The Philosopher's Cornered
Issue 7

Rules for Hiking
by Dan Wolaver

    I joined the outing club in college because I enjoyed hiking and canoeing.  The club's advisor was a teacher named Gardner Perry III, and he had had lots of experience hiking.  He accompanied us on our first mountain hike in the fall.  I was surprised at the pace that my fellow students set going up the slope, but I wasn't going to show that I found it difficult.  Soon we left Gardner far behind, making allowances for him because he was pretty old—over 30.  After 20 minutes or so all of us students were exhausted, and we stopped to rest and drink some water.  In a few minutes Gardner was plodding past us. "Hi guys," he said, and kept going.  After few more minutes of recuperation we were able to get going and catch up with him.
    So Gardner gave us some advice:  (1) Don't rush up the mountain.  Take a step, pause a second, then take another—as if you were tired already.  That way you won't get tired.  When you come to a high step, take two small steps around it.  Relax as you walk, and you can hike all day without having to stop from exhaustion.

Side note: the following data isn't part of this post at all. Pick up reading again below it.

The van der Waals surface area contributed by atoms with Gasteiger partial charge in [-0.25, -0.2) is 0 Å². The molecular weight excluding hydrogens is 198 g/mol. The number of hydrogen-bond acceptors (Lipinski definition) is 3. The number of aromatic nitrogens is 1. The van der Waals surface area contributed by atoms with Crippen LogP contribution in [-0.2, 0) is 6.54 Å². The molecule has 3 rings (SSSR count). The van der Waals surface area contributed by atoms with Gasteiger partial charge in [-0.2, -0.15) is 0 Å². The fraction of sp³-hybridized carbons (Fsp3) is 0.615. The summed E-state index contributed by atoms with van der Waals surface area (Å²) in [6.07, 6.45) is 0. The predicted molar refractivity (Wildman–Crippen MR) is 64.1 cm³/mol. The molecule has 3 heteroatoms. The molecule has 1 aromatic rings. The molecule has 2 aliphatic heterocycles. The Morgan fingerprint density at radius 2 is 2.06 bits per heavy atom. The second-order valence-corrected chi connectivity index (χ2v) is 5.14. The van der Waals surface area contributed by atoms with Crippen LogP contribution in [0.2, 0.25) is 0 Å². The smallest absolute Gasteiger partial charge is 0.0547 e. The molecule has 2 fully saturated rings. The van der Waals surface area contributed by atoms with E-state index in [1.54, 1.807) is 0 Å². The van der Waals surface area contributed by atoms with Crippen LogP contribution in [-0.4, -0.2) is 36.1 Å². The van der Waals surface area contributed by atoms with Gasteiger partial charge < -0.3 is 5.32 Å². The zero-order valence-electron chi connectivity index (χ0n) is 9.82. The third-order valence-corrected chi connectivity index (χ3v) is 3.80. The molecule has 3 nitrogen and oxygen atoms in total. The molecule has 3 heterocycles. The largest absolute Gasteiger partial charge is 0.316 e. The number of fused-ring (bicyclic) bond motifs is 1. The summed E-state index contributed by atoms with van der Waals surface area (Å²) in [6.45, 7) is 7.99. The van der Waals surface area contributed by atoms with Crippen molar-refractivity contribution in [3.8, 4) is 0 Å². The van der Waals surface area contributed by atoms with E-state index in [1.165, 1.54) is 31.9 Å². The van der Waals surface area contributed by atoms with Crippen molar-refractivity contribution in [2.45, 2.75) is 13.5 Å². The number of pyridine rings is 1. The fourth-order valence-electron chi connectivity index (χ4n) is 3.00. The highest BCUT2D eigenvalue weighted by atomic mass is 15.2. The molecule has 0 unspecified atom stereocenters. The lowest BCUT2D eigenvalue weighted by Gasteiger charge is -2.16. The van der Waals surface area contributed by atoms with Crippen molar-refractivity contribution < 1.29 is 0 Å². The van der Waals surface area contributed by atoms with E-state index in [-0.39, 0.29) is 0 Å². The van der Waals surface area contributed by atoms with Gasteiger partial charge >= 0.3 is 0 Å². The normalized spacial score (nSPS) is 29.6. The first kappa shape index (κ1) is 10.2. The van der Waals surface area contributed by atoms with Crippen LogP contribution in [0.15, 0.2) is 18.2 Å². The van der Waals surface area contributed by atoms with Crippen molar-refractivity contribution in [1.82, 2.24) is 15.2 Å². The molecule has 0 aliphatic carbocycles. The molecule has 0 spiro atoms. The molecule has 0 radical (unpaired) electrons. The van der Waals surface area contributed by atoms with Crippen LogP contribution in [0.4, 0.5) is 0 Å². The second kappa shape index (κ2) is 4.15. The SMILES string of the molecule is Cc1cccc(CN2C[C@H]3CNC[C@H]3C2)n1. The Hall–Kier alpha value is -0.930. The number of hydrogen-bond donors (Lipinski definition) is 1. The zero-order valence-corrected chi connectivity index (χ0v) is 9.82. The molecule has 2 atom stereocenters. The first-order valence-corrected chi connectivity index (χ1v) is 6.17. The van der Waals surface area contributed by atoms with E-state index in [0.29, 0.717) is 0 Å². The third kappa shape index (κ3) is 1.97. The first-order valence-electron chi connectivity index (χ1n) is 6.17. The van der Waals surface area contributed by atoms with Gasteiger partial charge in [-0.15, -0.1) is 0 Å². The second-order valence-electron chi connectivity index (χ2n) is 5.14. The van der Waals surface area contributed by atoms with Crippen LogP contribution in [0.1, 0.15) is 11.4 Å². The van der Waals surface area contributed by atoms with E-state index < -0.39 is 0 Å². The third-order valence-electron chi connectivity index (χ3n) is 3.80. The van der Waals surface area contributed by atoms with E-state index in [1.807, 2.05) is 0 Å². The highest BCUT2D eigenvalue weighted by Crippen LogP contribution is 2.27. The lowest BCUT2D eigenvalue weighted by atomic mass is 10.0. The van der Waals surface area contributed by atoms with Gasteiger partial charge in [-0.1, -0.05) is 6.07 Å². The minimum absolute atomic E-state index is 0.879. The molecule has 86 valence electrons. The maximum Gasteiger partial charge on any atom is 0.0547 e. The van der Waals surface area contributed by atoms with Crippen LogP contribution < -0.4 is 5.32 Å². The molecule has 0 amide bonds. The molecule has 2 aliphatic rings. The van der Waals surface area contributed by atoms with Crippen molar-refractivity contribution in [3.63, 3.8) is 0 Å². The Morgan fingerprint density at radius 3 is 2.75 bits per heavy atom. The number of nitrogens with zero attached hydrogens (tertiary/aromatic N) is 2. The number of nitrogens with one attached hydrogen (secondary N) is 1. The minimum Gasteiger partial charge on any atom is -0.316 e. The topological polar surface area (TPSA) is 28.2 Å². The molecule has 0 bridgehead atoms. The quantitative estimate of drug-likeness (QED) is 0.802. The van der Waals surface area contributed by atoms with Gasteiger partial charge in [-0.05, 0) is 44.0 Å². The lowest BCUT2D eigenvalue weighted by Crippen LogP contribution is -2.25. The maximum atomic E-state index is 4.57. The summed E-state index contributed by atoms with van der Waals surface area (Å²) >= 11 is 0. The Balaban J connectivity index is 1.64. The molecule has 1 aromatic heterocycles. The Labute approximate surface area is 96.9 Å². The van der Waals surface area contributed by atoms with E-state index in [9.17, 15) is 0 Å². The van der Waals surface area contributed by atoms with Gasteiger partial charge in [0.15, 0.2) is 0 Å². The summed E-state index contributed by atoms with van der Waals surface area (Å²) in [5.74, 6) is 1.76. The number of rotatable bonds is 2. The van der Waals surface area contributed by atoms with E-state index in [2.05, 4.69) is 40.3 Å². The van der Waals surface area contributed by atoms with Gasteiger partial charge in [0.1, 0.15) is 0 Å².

From time to time I would hit my head on a tree that had fallen across the path at the height of my forehead.  I didn't see it because I was looking at the path just before my feet so I wouldn't trip or turn my ankle on a rock.
    So Gardner gave me some more advice:  (2) Don't keep your eyes fixed on your feet.  If you scan the trail about 20 feet ahead, your mind will remember where you need to place your feet.  The tendency is to distrust this ability and to go back to looking down at your feet.  Then you not only hit your head on trees—you spend the whole hike watching your feet rather than enjoying the beauty around you.

     I've found that basically the same rules apply to life in general:

(1)  Our days are often filled with end-to-end activities that eventually cause us to collapse from stress and exhaustion.  But quality of life isn't measured in the number of things we accomplish; it's measured in how much we enjoy others and live harmoniously.  Don't combat people; take two small steps around them and move on.  Live easily, and you can keep going all your life without becoming exhausted.  

(2)  Unfamiliar situations and distrust of our ability to deal with them can cause us to fixate on every step we take.  And that distraction can cause us to run blindly into real problems.  But we've met and mastered many unknowns in the past, and new situations won't be that different.  Our fear of failure can be self-fulfilling, but confidence in our ability carries the seeds of its own success too.  Trust, lift up your eyes, and enjoy the beauty around you.

     And that's my philosophy.

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